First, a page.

Drobo

Cross-compiling for DroboFS: nano 2.2.5

#1

Hi everyone,

Here is another post on the cross-compile series for DroboFS.

Introduction: Why nano?

I like it better than vi. Oh yeah, I said it. :slight_smile:

Overall compiling complexity: Easy.

Step 1: Background info

To be able to make use of this post, you need a VM configured as indicated in this post.

Step 2: Enter the cross-compiling environment

See step 2 of this post to see instructions on how to enter the chroot environment.

Step 3: Dependencies

nano needs:
[list]
[*]ncurses
[/list]

Step 4: Get the source code

nano’s website: http://www.nano-editor.org/
Version: 2.2.5
Direct link: http://www.nano-editor.org/dist/v2.2/nano-2.2.5.tar.gz

Make sure that you are in the folder /root/code, then type:

wget http://www.nano-editor.org/dist/v2.2/nano-2.2.5.tar.gz tar zxf nano-2.2.5.tar.gz cd nano-2.2.5

Step 5: Configuration

Before configuring, a little change has to be made in the include folders:

ln -s /usr/arm/include/ncurses/ncurses.h /usr/arm/include/

If you do not create this soft link, the compilation will fail because it will not find the ncurses.h file.

The traditional configure command applies:

./configure --host=arm-none-linux-gnueabi --prefix=/usr/arm

This should return no errors. If it does, you have to check if you have all required packages in your chroot (although, if you have been following the dependencies, you should have all of them).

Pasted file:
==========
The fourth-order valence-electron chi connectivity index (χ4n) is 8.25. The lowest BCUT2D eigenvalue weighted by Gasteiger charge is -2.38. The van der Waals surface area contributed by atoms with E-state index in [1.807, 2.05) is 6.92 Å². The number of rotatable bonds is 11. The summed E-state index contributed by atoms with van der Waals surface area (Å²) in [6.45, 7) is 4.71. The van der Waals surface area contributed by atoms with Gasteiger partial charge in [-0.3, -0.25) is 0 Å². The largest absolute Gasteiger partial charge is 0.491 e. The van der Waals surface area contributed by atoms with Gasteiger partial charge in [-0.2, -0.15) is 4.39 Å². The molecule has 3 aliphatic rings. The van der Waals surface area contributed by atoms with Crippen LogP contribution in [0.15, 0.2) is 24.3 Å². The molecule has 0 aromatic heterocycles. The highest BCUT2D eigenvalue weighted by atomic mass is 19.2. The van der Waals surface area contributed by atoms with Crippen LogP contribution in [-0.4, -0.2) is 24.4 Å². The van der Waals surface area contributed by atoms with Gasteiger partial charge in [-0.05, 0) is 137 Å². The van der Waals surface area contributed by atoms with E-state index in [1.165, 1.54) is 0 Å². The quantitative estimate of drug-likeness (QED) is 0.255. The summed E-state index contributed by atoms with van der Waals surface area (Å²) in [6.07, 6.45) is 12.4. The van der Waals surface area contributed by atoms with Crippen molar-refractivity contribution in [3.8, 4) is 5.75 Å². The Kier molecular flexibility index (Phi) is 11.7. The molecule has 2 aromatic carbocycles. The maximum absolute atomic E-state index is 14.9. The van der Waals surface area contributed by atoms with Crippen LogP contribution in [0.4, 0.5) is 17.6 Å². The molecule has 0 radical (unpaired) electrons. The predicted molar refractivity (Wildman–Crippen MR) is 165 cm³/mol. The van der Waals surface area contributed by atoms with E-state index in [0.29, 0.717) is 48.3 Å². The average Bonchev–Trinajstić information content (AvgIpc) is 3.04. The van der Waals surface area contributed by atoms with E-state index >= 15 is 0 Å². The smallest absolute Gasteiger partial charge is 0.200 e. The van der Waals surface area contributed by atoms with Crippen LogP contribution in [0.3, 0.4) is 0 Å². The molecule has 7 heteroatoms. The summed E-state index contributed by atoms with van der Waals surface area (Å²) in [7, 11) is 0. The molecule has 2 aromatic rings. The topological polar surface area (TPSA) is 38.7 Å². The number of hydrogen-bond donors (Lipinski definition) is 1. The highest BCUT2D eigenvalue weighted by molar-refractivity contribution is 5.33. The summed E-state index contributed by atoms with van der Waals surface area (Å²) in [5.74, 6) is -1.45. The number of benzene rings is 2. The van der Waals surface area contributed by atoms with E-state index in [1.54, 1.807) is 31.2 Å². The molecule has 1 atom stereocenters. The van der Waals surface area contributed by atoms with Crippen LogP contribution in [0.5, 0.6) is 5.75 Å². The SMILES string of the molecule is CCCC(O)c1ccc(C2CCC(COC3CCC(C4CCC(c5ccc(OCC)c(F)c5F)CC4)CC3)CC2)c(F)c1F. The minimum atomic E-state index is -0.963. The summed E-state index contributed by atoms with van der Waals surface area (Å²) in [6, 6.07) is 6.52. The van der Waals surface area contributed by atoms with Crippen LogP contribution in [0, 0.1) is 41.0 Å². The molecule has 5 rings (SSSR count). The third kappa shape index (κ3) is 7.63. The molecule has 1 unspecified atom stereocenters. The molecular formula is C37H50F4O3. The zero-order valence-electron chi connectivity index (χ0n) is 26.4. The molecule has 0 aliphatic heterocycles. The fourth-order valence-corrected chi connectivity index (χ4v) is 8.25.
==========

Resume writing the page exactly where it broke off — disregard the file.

Step 6: Compiling

Within the folder /root/code/nano-2.2.5:

make

Again, there should be no errors. If any errors are reported, make sure you performed steps 3, 4 and 5 correctly. If you still have errors, make sure that the VM is properly configured (e.g. like I did the first time around, when I got the wrong toolchain, or forgot to ‘export’ the proper compiler flags).

Step 6: Installing

As simple as it gets:

make install

…which will place the compiled library under /usr/arm.

Then we package the whole /usr/arm and copy it over to the DroboFS, as indicated on step 9 here.

Congratulations!

Now you can run nano on your DroboFS. Enjoy the freedom from vi!

#2

I tried using your port of nano over on DroboPorts, and while it installed properly, it doesn’t seem anything is including it in paths. For instance, the binary isn’t in the shell path, the libraries aren’t located, etc. I’ve noticed this with a few apps, where everything is in place on the DroboApps share, but don’t seem to end up in the proper system paths.

What’s the “correct” way of dealing with this?

#3

Well, it depends on which shell you are using. Since this depends on your environment, I left it as an ‘exercise to the reader’.

But the simplest way is just to create a file called “.profile” (without the quotes, but with the initial dot) in the folder /mnt/DroboFS. Let’s say you have bash and curl installed, and you want them to be on your path. The .profile will look like this:

export APPS=/mnt/DroboFS/Shares/DroboApps
export PATH=$PATH:$APPS/bash/bin:$APPS/curl/bin
export LD_LIBRARY_PATH=$LD_LIBRARY_PATH:$APPS/curl/lib

Explanation: the PATH variable contains all the folders that you want to be searched when you type a command name. The LD_LIBRARY_PATH variable contains all the folders in which to look for libraries.